For much of the restoration, Beckman sourced local craftsmen and vendors. Despite the changes, much of the original framework, siding, woodwork, porch windows and other details remain such as the pocket doors between the living and dining rooms. Even an old fuse box (now seeing life as a nightlight in the kitchen), has been saved to add interest to the décor.

Because the film was set in the post-World War Two time frame, Beckman wants to recreate that era with furnishings and details from that era. Memorabilia of both Brownsville and the film, including autographs of the actors, will be scattered throughout the house, with the bulk of the items housed in the smallest of the three bedrooms.

Helping furnish the house, Antiques on Broad, which maintains a store just down the street, is adding furniture and décor items, some of which can be purchased by those who rent the house for short term stays.

“Renters can also schedule a private tour of the antique store with the owner,” Beckman said.

For those who rent the house or schedule a private event, Beckman wants to create a right-out-of-the-1940s experience as much as possible. For instance, replicas of Maria’s coat and hat hanging on a rack will greet visitors as they enter the vestibule, and a period stove has been installed in the fully operational kitchen. While much of the house will harken back to the mid-1940s, it is also equipped with modern amenities such as WiFi and USB ports.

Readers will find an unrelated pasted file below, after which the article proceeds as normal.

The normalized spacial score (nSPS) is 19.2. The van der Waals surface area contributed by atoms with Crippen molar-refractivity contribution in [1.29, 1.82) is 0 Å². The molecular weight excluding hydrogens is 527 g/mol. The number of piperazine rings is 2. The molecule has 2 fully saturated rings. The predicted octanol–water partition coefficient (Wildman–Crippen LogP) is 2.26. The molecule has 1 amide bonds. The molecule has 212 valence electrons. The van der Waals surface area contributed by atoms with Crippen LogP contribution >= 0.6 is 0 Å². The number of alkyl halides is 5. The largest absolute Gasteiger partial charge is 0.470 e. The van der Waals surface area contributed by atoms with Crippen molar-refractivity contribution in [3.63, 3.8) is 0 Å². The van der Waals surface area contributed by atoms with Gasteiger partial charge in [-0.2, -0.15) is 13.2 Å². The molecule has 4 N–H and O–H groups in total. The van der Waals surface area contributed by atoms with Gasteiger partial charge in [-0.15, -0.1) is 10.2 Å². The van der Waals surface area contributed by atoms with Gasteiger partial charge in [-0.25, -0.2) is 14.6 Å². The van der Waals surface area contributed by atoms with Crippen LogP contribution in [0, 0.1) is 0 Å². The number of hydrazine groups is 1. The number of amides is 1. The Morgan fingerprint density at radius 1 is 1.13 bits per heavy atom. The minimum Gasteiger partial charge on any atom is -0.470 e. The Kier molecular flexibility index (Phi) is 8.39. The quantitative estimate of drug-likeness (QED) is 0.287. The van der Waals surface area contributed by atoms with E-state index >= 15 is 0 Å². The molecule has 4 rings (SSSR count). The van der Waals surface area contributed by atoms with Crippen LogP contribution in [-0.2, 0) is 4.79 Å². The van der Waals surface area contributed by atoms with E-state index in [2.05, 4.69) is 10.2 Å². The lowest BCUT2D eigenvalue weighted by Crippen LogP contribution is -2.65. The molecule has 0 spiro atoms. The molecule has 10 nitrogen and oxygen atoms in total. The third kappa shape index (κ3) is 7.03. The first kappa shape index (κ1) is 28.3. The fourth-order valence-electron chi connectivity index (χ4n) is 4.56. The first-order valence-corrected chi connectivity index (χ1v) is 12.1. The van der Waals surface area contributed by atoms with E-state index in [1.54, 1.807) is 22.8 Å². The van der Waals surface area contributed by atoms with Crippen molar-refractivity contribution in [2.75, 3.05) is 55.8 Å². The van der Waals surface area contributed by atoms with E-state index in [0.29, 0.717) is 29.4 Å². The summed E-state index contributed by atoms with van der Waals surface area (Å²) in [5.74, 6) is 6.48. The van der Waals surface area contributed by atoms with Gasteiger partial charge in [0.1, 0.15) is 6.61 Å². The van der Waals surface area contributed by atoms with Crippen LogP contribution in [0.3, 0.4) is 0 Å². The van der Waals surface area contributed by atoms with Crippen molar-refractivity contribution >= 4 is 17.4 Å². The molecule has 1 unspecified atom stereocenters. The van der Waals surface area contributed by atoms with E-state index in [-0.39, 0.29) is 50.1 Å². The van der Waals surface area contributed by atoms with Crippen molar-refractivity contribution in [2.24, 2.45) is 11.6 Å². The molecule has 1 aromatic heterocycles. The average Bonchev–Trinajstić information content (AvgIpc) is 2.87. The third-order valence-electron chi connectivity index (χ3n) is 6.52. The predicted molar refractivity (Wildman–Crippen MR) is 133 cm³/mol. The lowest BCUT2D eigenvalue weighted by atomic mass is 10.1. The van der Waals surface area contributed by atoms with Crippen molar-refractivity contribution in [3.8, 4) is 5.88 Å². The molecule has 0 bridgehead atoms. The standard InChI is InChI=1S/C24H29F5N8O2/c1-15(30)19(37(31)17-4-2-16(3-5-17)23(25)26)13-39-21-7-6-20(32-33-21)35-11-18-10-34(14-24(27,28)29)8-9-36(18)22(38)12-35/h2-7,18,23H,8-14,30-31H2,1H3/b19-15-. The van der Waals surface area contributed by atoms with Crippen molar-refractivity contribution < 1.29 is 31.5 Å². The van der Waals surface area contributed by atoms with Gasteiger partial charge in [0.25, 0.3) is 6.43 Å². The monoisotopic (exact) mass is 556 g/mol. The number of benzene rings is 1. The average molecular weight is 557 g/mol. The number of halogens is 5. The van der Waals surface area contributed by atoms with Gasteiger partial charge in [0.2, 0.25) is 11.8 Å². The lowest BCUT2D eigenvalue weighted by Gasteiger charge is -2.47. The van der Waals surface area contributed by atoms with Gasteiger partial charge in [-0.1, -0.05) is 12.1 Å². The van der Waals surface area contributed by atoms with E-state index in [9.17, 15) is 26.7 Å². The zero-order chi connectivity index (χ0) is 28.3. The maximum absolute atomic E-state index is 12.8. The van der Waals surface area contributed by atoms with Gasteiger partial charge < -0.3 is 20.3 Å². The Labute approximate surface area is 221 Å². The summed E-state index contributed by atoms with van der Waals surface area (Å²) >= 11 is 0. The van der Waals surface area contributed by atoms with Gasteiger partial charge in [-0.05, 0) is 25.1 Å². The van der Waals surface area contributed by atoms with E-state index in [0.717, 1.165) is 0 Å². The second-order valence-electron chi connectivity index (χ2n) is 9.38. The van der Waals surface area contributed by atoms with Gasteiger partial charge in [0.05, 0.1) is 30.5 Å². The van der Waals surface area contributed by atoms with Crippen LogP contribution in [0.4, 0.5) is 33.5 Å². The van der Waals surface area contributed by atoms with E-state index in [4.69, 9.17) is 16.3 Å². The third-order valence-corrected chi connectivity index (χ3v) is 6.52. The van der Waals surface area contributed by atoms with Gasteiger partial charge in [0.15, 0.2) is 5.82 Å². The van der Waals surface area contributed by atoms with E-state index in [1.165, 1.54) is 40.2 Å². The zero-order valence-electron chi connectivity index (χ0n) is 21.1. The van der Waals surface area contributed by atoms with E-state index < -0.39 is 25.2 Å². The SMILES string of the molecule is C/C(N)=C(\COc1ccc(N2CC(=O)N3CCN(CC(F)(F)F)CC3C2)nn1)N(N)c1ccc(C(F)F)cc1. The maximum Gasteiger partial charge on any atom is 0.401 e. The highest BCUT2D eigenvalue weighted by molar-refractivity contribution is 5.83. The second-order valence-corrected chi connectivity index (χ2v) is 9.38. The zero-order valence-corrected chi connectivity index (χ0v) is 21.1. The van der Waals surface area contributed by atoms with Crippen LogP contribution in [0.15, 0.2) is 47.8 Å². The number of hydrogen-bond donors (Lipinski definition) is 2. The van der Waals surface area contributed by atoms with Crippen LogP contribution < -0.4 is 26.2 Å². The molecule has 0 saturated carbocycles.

The attic, which is accessed by a hidden doorway, will function as a game room and hideaway where guests can  read, relax, and watch films on DVD, including “Maria’s Lovers.” The house can be rented through the website or though Beckman likes to point out, however, that the house is not a bed and breakfast establishment. Rather it’s a short-term rental with a maximum occupancy of seven.

Already the house has been rented for an end-of-June visit, and Beckman is hoping for an official opening event later with local officials in attendance. At the event, the plan is to have Destiny Bock, dressed as Maria, available for photo shoots. Interestingly, Destiny’s great-aunt, Denice Bock, stood in as a double for Kinski during the filming process.

To cross-promote with local businesses, the plan is to offer discounts to restaurants such as Fiddle’s and establish ties with area wineries, distilleries, cigar shops, honey producers and more.

Already, guests will find the house stocked with Black Stove Collections soaps, a Grindstone enterprise, and guests will be able to purchase additional Black Stove items to take home.

In the future, Beckman hopes to stage an annual Maria’s Lovers’ event, which will feature an open house and the screening of the title film at the local Brownsville Drive-In or Cast Iron Amphitheater. Peffer is already planning a future film location tour of the town, which boasts at least four films including “Riddle” with Val Kilmer, “Deer Hunter” and “Abduction” plus the Netflix series “I Am Not O.K. With This.”

“When I purchased the house, my goal was to help bring the community along to where it should be and inspire others to do more of the same,” Beckman said.

This original piece was penned by Dave Zuchowski for Mon Valley Vistas. Visit Dave’s blog for a plethora of eclectic upcoming events, performances, and activities taking place in our region: